DOD Weapons Tester Blasts Army Radio Ahead Of Production Decision

22 July 2016

The Pentagon’s chief weapons tester has issued a scathing report on the Mid-Tier Networking Vehicular Radio (MNVR), just as the US Army prepares to make a production decision for the system.

“MNVR did not meet commanders’ operational needs for a mid-tier network solution,” Michael Gilmore wrote in a July 5 memo, obtained by Defense News, to the Defense Department and Army acquisition chiefs.

Gilmore based his findings on an assessment conducted by the Brigade Modernization Command during the Army’s Network Integration Evaluation 16.2 at Fort Bliss, Texas, in May. Observations from the previous NIE, in 2015, also were considered.

“During the final focus group, all 39 of the surveyed battalion and company commanders and senior staff recommended that the Army not field MNVR,” he said in the memo. “MNVR provided no value added in mitigating the significant impacts to communications and mission execution experienced in a satellite communications (SATCOM)-denied environment.”

Whether this spells trouble for a production decision for the MNVR radio remains to be seen. According to a service source familiar with the issue, the Brigade Modernization Command report and feedback collected from commanders using the radio during the NIE differ dramatically.

The source said Gilmore’s memo is based almost entirely on the BMC report, which asked commanders if they would use the MNVR radio right now. When asked that way, most commanders responded in the negative because all of those polled believed the radio's current configuration was not optimal.

However, when the same commanders were asked by Army leaders attending the NIE this spring, including Army Vice Chief of Staff Gen. Dan Allyn, if they would use the capability provided by the radio if fielded, about 90 percent said yes.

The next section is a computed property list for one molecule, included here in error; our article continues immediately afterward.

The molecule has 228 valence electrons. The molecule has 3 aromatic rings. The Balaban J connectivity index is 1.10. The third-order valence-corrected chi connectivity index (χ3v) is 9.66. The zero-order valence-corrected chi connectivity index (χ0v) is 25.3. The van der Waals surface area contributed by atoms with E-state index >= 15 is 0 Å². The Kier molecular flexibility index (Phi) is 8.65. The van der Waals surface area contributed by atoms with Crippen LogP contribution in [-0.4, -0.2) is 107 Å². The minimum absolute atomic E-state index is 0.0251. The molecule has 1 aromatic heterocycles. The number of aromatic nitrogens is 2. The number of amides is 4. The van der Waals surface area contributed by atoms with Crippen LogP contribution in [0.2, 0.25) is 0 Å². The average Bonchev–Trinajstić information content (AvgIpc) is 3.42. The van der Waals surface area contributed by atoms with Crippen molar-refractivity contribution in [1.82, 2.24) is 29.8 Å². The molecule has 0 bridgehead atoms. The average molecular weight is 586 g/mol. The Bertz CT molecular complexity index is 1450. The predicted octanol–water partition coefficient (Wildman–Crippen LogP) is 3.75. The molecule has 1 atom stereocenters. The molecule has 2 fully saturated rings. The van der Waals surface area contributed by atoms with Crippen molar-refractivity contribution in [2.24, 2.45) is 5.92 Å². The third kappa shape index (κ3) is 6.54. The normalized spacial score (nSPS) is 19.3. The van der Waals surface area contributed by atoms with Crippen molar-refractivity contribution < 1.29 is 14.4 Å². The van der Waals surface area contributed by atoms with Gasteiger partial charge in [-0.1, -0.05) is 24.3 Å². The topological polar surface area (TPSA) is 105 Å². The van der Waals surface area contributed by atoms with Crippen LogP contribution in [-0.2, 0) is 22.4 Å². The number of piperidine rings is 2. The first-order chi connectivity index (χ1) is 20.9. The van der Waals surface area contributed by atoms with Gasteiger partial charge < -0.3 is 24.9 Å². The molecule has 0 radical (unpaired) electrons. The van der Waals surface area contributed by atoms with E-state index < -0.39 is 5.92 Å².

Last month the Army determined it has a need for the mid-tier network capability and said it was preparing to make a low-rate initial production decision for the radio that goes along with the network later this summer.

The Army validated the need for a mid-tier network capability at the NIE this spring.

The network connects the HMS family of radios — mostly dismounted, handheld units that push voice communications and data — to battalion- and brigade-level tactical operations centers so that colonels and generals can get line-of-sight data from the radios.

The radio should be able to provide the capability for commanders to see what’s happening on the battlefield in satellite communications-denied environments. At the NIE, satellite communications were shut off in order to see if the data could be pushed seamlessly through the mid-tier network instead.

Gilmore himself agrees that there is an “important” need for the mid-tier network capability but argues there should be a better way to get there and MNVR appears not to be the answer. "The Army should instead consider pursuing a mid-tier communications solution that recognizes commanders' tactical need for range rather than high data rate transmission," he writes.

MNVR underwent a limited user test, overseen by Gilmore, at the NIE 15.2 in the fall of 2015. The radio met requirements and passed the test. During NIE 15.2 the radio met or exceeded its requirements in terms of range, operating at three kilometers using the Soldier Radio Waveform and between six and ten kilometers using the Wideband Networking Waveform. The demonstration found that the MNVR well exceeded its range requirement with the use of re-transmission through vehicles and antennas.

During the latest demonstration, NIE 16.2, the MNVR enabled the mid-tier network to push limited data as well as transmit voice communications in a satellite degraded environment, the Army said.

But in his memo, Gilmore takes issue with the range performance of the MNVR and said that brigade- and battalion-level signal staff “were forced to develop communications plans that constrained the units’ scheme of maneuver in order to compensate for the limited transmission range of MNVR.”

The radio also was deemed “too large and draws too much power to be integrated into the leader vehicles currently employed by Army formations,” Gilmore wrote, adding that vehicles had to run an additional eight hours for a total of 14 hours to support MNVR power requirements.

Gilmore also flagged the radio's susceptibility to electronic attacks because the system is constantly emitting a signature that can be detected by the enemy.


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